Statistically speaking its unusual but that doesnt mean its down ti anything depressing or unusual. I would not dream of commenting on it though. One of my pet hates when I was childless was people who thought it was ok to ask me why I hadn't had children. There is a host of reasons people may not have reproduced from the banal to the logistical to highly sensitive medical or psychiatric ones. I find it quite astonishing that people (apart from close and trusted friends) deem it appropriate to wade into what is clearly such a minefield.

diddl Tue 14-May-13 11:26:04

I would think it odd that all four siblings didn't want children-doubt I would ask about it-but would probably assume bad childhood tbh.

Peevish Tue 14-May-13 11:41:09

Quesadilla, I agree entirely, but in my experience people who might not comment on an individual not having children feel it's ok to comment when they see it as 'collective' and therefore weird...

To those who have asked about my parents, it is hard to know how they have felt. Both were badly parented themselves, both grew up the eldest of very poor families, and both lost one parent very young - as adults, both are largely without friends, and are socially awkward, very afraid of new things. Both settled for the minimum offered them in their lives ("that was just the way things were back then" is a big refrain with them both) and seemed prepared to do the same for us, and were baffled and I think slightly embarrassed by our relative academic successes.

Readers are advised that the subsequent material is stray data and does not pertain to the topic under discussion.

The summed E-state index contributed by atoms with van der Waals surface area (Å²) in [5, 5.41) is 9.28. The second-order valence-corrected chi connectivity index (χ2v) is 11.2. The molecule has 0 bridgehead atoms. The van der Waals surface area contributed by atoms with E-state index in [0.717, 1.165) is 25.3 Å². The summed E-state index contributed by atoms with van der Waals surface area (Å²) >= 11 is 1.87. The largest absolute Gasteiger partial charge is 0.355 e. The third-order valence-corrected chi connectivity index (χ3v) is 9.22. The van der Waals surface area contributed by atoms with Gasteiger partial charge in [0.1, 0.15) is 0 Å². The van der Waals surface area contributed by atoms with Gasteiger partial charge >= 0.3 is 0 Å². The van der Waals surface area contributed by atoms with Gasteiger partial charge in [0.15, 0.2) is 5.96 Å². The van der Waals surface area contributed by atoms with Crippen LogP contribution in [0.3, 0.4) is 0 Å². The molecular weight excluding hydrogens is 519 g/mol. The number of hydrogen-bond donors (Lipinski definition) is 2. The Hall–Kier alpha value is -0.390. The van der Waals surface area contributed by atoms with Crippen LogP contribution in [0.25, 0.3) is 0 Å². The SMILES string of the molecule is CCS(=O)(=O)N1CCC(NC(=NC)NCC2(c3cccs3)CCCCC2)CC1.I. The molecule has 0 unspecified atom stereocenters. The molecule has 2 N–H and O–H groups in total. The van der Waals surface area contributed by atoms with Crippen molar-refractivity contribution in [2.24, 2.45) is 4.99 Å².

I think they may think that people who go to university don't have children, or something, as our cousins of a similar age left school, married and started families immediately. They would certainly have much preferred us to lead working-class lives locally, of the kind they understood, marrying and having families and not leaving our home town, than anything any of us has done. I have sometimes felt that nothing we did really counted for them because it didn't involve big white weddings and lots of babies.

Gosh, that obviously hit a nerve. Honestly, I love them dearly, and wish we didn't live in different countries. But today am v frustrated, as have been begging them to come and visit since early march, when I visited them. Short flight, we would pay, lots of room in our house and a baby grandson they haven't seen in three months, but they keep putting it off!